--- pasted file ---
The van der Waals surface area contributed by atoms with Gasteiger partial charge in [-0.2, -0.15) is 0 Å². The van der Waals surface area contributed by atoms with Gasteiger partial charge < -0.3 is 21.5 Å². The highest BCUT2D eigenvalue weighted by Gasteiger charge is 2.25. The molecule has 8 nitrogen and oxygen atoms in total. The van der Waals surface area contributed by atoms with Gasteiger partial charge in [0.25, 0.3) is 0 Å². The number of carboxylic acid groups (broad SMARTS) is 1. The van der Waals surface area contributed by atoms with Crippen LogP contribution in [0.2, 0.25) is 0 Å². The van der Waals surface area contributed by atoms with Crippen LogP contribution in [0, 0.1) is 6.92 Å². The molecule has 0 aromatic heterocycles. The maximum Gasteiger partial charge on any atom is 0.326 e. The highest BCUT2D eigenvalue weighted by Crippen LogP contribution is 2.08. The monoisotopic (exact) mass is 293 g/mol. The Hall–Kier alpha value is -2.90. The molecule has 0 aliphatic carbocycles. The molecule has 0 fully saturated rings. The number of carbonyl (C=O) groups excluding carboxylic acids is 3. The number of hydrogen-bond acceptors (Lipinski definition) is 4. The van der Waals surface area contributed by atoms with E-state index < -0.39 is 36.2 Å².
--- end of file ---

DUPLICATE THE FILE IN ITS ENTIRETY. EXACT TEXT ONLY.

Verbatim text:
The van der Waals surface area contributed by atoms with Gasteiger partial charge in [-0.2, -0.15) is 0 Å². The van der Waals surface area contributed by atoms with Gasteiger partial charge < -0.3 is 21.5 Å². The highest BCUT2D eigenvalue weighted by Gasteiger charge is 2.25. The molecule has 8 nitrogen and oxygen atoms in total. The van der Waals surface area contributed by atoms with Gasteiger partial charge in [0.25, 0.3) is 0 Å². The number of carboxylic acid groups (broad SMARTS) is 1. The van der Waals surface area contributed by atoms with Crippen LogP contribution in [0.2, 0.25) is 0 Å². The van der Waals surface area contributed by atoms with Crippen LogP contribution in [0, 0.1) is 6.92 Å². The molecule has 0 aromatic heterocycles. The maximum Gasteiger partial charge on any atom is 0.326 e. The highest BCUT2D eigenvalue weighted by Crippen LogP contribution is 2.08. The monoisotopic (exact) mass is 293 g/mol. The Hall–Kier alpha value is -2.90. The molecule has 0 aliphatic carbocycles. The molecule has 0 fully saturated rings. The number of carbonyl (C=O) groups excluding carboxylic acids is 3. The number of hydrogen-bond acceptors (Lipinski definition) is 4. The van der Waals surface area contributed by atoms with E-state index < -0.39 is 36.2 Å².